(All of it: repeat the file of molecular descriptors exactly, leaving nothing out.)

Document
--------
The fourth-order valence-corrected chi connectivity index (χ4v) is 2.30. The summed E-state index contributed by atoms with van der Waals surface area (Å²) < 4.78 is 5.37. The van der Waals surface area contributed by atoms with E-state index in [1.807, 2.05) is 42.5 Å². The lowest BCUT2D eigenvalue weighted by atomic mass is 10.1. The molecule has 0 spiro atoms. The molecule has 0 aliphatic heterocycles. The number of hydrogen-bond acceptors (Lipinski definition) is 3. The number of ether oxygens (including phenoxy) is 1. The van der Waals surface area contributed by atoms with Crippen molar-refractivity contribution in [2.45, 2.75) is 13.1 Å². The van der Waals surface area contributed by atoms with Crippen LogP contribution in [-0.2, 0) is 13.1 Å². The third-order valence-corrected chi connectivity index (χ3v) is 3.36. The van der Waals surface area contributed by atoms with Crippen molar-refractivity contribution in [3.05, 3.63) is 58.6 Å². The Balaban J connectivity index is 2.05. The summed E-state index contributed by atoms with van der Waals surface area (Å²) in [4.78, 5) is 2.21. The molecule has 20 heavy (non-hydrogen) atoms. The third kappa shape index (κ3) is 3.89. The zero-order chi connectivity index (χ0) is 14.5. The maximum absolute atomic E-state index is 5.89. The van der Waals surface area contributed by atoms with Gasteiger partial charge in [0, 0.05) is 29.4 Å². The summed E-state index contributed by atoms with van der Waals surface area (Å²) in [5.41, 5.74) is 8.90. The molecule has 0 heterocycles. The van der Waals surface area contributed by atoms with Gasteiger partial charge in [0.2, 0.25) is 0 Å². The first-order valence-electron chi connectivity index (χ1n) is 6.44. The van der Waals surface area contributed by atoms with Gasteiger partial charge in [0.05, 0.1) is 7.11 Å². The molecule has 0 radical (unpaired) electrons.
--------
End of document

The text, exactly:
The fourth-order valence-corrected chi connectivity index (χ4v) is 2.30. The summed E-state index contributed by atoms with van der Waals surface area (Å²) < 4.78 is 5.37. The van der Waals surface area contributed by atoms with E-state index in [1.807, 2.05) is 42.5 Å². The lowest BCUT2D eigenvalue weighted by atomic mass is 10.1. The molecule has 0 spiro atoms. The molecule has 0 aliphatic heterocycles. The number of hydrogen-bond acceptors (Lipinski definition) is 3. The number of ether oxygens (including phenoxy) is 1. The van der Waals surface area contributed by atoms with Crippen molar-refractivity contribution in [2.45, 2.75) is 13.1 Å². The van der Waals surface area contributed by atoms with Crippen LogP contribution in [-0.2, 0) is 13.1 Å². The third-order valence-corrected chi connectivity index (χ3v) is 3.36. The van der Waals surface area contributed by atoms with Crippen molar-refractivity contribution in [3.05, 3.63) is 58.6 Å². The Balaban J connectivity index is 2.05. The summed E-state index contributed by atoms with van der Waals surface area (Å²) in [4.78, 5) is 2.21. The molecule has 20 heavy (non-hydrogen) atoms. The third kappa shape index (κ3) is 3.89. The zero-order chi connectivity index (χ0) is 14.5. The maximum absolute atomic E-state index is 5.89. The van der Waals surface area contributed by atoms with Gasteiger partial charge in [0, 0.05) is 29.4 Å². The summed E-state index contributed by atoms with van der Waals surface area (Å²) in [5.41, 5.74) is 8.90. The molecule has 0 heterocycles. The van der Waals surface area contributed by atoms with Gasteiger partial charge in [0.2, 0.25) is 0 Å². The first-order valence-electron chi connectivity index (χ1n) is 6.44. The van der Waals surface area contributed by atoms with Gasteiger partial charge in [0.05, 0.1) is 7.11 Å². The molecule has 0 radical (unpaired) electrons.